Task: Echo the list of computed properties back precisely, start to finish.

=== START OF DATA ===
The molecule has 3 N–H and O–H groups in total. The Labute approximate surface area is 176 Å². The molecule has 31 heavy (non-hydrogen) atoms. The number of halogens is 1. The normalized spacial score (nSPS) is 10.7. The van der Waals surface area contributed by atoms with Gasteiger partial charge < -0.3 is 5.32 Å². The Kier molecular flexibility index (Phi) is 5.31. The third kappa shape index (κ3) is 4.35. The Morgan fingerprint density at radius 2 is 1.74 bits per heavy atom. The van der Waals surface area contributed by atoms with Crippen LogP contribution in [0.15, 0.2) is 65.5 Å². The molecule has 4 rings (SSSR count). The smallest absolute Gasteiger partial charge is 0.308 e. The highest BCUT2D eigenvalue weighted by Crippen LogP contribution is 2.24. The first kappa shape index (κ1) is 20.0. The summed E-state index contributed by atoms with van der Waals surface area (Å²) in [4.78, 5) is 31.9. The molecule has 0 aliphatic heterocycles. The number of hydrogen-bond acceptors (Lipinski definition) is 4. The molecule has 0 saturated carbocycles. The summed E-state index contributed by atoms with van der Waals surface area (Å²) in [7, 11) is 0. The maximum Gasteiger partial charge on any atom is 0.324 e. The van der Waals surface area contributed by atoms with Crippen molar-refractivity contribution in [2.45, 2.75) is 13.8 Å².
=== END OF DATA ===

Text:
The molecule has 3 N–H and O–H groups in total. The Labute approximate surface area is 176 Å². The molecule has 31 heavy (non-hydrogen) atoms. The number of halogens is 1. The normalized spacial score (nSPS) is 10.7. The van der Waals surface area contributed by atoms with Gasteiger partial charge < -0.3 is 5.32 Å². The Kier molecular flexibility index (Phi) is 5.31. The third kappa shape index (κ3) is 4.35. The Morgan fingerprint density at radius 2 is 1.74 bits per heavy atom. The van der Waals surface area contributed by atoms with Crippen LogP contribution in [0.15, 0.2) is 65.5 Å². The molecule has 4 rings (SSSR count). The smallest absolute Gasteiger partial charge is 0.308 e. The highest BCUT2D eigenvalue weighted by Crippen LogP contribution is 2.24. The first kappa shape index (κ1) is 20.0. The summed E-state index contributed by atoms with van der Waals surface area (Å²) in [4.78, 5) is 31.9. The molecule has 0 aliphatic heterocycles. The number of hydrogen-bond acceptors (Lipinski definition) is 4. The molecule has 0 saturated carbocycles. The summed E-state index contributed by atoms with van der Waals surface area (Å²) in [7, 11) is 0. The maximum Gasteiger partial charge on any atom is 0.324 e. The van der Waals surface area contributed by atoms with Crippen molar-refractivity contribution in [2.45, 2.75) is 13.8 Å².